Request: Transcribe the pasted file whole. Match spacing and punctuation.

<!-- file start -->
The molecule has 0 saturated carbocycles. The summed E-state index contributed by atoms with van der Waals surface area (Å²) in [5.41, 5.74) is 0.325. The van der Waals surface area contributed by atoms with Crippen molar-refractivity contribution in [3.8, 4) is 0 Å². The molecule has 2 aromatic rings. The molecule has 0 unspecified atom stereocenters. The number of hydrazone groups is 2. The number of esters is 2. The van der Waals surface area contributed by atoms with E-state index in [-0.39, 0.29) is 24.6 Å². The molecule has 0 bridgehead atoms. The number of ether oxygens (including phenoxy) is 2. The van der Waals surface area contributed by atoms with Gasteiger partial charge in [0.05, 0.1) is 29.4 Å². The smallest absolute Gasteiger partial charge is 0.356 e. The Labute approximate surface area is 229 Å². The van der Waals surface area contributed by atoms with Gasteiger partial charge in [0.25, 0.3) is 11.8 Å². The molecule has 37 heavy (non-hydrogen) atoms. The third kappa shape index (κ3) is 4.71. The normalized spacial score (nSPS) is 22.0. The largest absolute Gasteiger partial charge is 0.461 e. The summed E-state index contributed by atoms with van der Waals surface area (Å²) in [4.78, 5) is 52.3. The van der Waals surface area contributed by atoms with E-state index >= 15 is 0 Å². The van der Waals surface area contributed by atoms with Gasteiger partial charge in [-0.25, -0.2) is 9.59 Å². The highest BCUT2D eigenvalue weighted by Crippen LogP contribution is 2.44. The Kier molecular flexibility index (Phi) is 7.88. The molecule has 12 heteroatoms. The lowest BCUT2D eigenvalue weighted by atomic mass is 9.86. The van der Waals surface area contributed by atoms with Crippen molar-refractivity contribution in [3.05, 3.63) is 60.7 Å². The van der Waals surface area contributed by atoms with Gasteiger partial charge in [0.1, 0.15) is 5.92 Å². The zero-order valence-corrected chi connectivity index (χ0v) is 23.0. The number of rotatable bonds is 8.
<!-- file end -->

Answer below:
The molecule has 0 saturated carbocycles. The summed E-state index contributed by atoms with van der Waals surface area (Å²) in [5.41, 5.74) is 0.325. The van der Waals surface area contributed by atoms with Crippen molar-refractivity contribution in [3.8, 4) is 0 Å². The molecule has 2 aromatic rings. The molecule has 0 unspecified atom stereocenters. The number of hydrazone groups is 2. The number of esters is 2. The van der Waals surface area contributed by atoms with E-state index in [-0.39, 0.29) is 24.6 Å². The molecule has 0 bridgehead atoms. The number of ether oxygens (including phenoxy) is 2. The van der Waals surface area contributed by atoms with Gasteiger partial charge in [0.05, 0.1) is 29.4 Å². The smallest absolute Gasteiger partial charge is 0.356 e. The Labute approximate surface area is 229 Å². The van der Waals surface area contributed by atoms with Gasteiger partial charge in [0.25, 0.3) is 11.8 Å². The molecule has 37 heavy (non-hydrogen) atoms. The third kappa shape index (κ3) is 4.71. The normalized spacial score (nSPS) is 22.0. The largest absolute Gasteiger partial charge is 0.461 e. The summed E-state index contributed by atoms with van der Waals surface area (Å²) in [4.78, 5) is 52.3. The van der Waals surface area contributed by atoms with E-state index >= 15 is 0 Å². The van der Waals surface area contributed by atoms with Gasteiger partial charge in [-0.25, -0.2) is 9.59 Å². The highest BCUT2D eigenvalue weighted by Crippen LogP contribution is 2.44. The Kier molecular flexibility index (Phi) is 7.88. The molecule has 12 heteroatoms. The lowest BCUT2D eigenvalue weighted by atomic mass is 9.86. The van der Waals surface area contributed by atoms with Crippen molar-refractivity contribution in [3.05, 3.63) is 60.7 Å². The van der Waals surface area contributed by atoms with Gasteiger partial charge in [0.1, 0.15) is 5.92 Å². The zero-order valence-corrected chi connectivity index (χ0v) is 23.0. The number of rotatable bonds is 8.